2. Jessica F Says:

    I think it is important not to put all reality television in the same category. There are shows where we merely follow the lives of a bunch of losers and divas, but there are other shows were people seek to change themselves in some way or another. Your title references the Biggest Loser, a show that does just that, people get on the show for public support in their difficult weight loss journey, and to win money. While there might be a subset of people who watch the Biggest Loser to make fun of fat people repeatedly trying and failing, I doubt that that is the majority of the viewers.
    In general, when we watch reality shows like Big Brother in all of its many international formats we see some things that are distinctly cultural and also some things that are universal. The two Big Brother clips each showed two men fighting. Both were displays of masculinity. In both cases there was name calling. In both cases the men were boasting about their fighting skills. One of the different things that I noticed in the Bulgarian version, not just that they were actually physically fighting, but that one man called the other man (or his mother, I forget) a ‘gypsy’. Whether or not the man and his mother were Roma, the use in the video displays a form of cultural and ethnic friction that is often hidden in American television, though it goes on backstage without a doubt. So while we cannot take everything for face value, ‘it was just a fight’ if we look deeper and start to make sense of our universal traits we can actually learn about other cultures even in a somewhat mindless setting.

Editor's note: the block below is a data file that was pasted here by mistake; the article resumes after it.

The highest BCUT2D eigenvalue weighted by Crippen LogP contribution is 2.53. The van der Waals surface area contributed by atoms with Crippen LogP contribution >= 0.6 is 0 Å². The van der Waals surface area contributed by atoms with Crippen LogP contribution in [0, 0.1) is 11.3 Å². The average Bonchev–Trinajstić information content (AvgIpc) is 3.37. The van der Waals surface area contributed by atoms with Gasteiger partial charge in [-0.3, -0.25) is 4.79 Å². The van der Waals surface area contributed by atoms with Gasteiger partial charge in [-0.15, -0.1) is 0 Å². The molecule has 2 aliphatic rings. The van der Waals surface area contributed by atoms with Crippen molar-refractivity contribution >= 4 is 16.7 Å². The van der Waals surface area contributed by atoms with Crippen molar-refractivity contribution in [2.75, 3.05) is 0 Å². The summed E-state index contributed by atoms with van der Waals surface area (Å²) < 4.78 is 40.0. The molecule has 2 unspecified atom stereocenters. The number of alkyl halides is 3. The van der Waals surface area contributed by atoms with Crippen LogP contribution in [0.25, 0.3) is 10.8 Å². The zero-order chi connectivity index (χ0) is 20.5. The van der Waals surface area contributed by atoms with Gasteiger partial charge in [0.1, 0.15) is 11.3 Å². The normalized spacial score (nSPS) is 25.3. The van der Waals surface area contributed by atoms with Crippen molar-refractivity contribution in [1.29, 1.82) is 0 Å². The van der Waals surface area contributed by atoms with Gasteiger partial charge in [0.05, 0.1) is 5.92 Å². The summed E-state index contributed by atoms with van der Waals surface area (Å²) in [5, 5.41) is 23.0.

3. Neal Postman’s book ‘Amusing ourselves to death’ is an interesting insight into this, even though he was writing well before reality TV. The issue is not just the damage to the way we are perceived by those watching ‘reality’ tv and thinking it IS real. The biggest damage is done to those who watch this junk – just as junk food dulls a proper appetite, junk TV dulls the ability to think straight and live life to the full.